Hydra Energy has now broken ground on the world’s largest hydrogen refueling station in Prince George, which will help reduce greenhouse gas emissions from the heavy duty trucking industry.
This marks the first project in the company’s western Canadian hydrogen corridor, which will serve B.C. and Alberta-based heavy duty trucks that have been converted to run on both hydrogen and diesel using Hydra’s zero cost co-combustion conversion kits.
“We realize that part of the response to climate change is lower our CO2 emissions whenever and wherever possible. Hydra Energy announced last fall that it has the technology system to equip commercial trucks transports by hydrogen fuel which results in 40 per cent lower emissions,” said Lheidli T’enneh Chief Dolleen Logan during the ground-breaking ceremony.
“Now that Prince George will be home to the world’s largest hydrogen refueling station, that is exactly the direction -lowering emissions - that our members can support.”
Hydra’s new Prince George refueling station and hydrogen production will be located on five acres on Sintich Road, will produce 3,250 kilograms of hydrogen per day and can refuel as quickly as diesel and up to 24 converted trucks each hour across four bays.
The station's low-carbon hydrogen is being produced from two on-site, 5 megawatt electrolysers with electricity coming from BC Hydro, B.C.’s man electricity utility with 31 hydroelectric facilities throughout the province.
Heavy duty trucking difficult to decarbonize
“The upcoming station is both profitable and reduces emissions while helping us produce energy in our own backyards,” said CEO of Hydra Energy Jessica Verhagen, noting the Prince George region is a perfect place to demonstrate the hydrogen conversion technology due to the cold weather, challenging terrain and the heavy payloads common in the area.
“It's uncommon for other alternative vehicles right now to be able to get to that level of cold weather and the other benefit is weight, so if you’re using say a battery for example it weighs quite a bit more than the hydrogen kit that we put on the back of the truck, and that reduces payload for trucks,” explains Verhagen.
“Those are some of the benefits that we see in the short term. Of course, in the long term, all solutions are needed for big problems but I think that Hydra forms part of that solution.”
Arlene Gagne, CEO of trucking company Lodgewood Enterprises and Dymin Mechanical and Refrigeration, is the owner of the first hydrogen combustion truck, and spoke at the ground-breaking about her adoption of the technology.
“I am excited to see the progress being made to supply both hydrogen and diesel at the same location. This is going to be fantastic and huge. The fueling time is less than 10 minutes now on these trucks, the drivers won't have to go to two separate locations to get fuel,” said Gagne.
“I look forward to executing a program that's going to see more trucks like mine, that fuel here and become part of the solution to reduce our greenhouse gases.”
Bruce Ralston, B.C.’s minister of energy, mines and low carbon innovation, said Hydra continues to crack heavy-duty trucking, which is the most difficult to decarbonize sector.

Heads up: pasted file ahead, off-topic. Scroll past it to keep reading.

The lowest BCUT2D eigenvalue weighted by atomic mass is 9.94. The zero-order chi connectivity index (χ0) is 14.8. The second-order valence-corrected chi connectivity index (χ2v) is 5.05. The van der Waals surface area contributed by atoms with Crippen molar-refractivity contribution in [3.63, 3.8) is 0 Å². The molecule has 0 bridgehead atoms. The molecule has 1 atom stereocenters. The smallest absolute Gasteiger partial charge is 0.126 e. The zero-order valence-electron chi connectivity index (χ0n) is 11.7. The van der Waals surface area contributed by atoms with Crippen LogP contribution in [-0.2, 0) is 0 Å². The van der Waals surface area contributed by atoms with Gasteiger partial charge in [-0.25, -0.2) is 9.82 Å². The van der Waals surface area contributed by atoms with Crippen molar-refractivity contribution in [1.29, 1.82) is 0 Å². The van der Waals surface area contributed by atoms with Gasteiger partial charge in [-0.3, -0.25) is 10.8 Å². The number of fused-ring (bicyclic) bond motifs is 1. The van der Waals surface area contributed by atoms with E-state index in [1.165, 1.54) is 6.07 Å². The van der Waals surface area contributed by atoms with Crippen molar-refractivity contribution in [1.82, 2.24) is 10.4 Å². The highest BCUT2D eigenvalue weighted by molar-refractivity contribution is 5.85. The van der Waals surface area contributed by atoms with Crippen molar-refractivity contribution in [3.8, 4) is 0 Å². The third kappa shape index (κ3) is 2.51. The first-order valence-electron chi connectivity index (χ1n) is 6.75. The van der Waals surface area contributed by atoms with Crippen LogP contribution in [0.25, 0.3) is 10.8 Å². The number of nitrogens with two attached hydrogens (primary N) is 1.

It accounts for just over one per cent of vehicles on Canadian roads but 30 per cent of greenhouse gas emissions.
“Hydrogen is capturing the imagination of a lot of people in the world at this time, because when you burn hydrogen, in the right conditions, there are no emissions,” said Ralston.
He said the challenge is producing hydrogen and getting it to market so it can be commercialized.
“So, this project is a very exciting one because it focuses on local industry trucking by dramatically reducing emissions. It's going to be profitable, involves no capital outlay for the trucking companies, so they can get in without having to put up a big slice of money,” said Ralston.
He noted Hydra’s technology also eliminates range anxiety by being able to seamlessly transition between hydrogen and diesel fuels depending on the job, and the region they're working in.
“So that you don't have that anxiety about running out and leaving your truck high and dry somewhere, say west of Smithers."
Prince George to be a future hydrogen hub
“I think all the elements are here for Prince George to be a real leader in hydrogen as a hydrogen hub going forward. I think it's very exciting news for Prince George, the region and in fact, it’s exciting news for British Columbia," said Ralston.
Prince George’s Mayor Lyn Hall also noted the opportunity the hydrogen refueling station will bring the city.
“It really is a step forward for the city of Prince George, it really gives us an opportunity over the next number of years to meet our reduction in greenhouse gas emissions and that is a significant piece for us,” said Hall.
“It really does set us on the world map, there's no question about it. And my opinion is that it reinforces the fact that we are B.C.’s northern capital. You take a look at the resource sector that we have around us and it's really flourishing at this point in time, and I have no doubt that it will continue to do that.”
Yemi Adefulu, executive director of the BC Centre for Innovation in Clean Energy, which funds innovative clean energy solutions said Hydra was one of the first projects the centre funded.
“When you think about the use of diesel today, and the ability to transition, you need to be able to ensure that we can decarbonize that without waiting for the infrastructure to be in place for us,” said Adefulu.
“Hydro provides a solution that is a solution for today. Because of the co-combustion, they have the ability to actually reduce the amount of diesel usage and replace that with clean hydrogen and if they do that, then we're actually starting to get trucks on the road and ensure that these trucks are cleaner trucks than they currently are today.”
Hydra’s Prince George station will be operational in early 2024.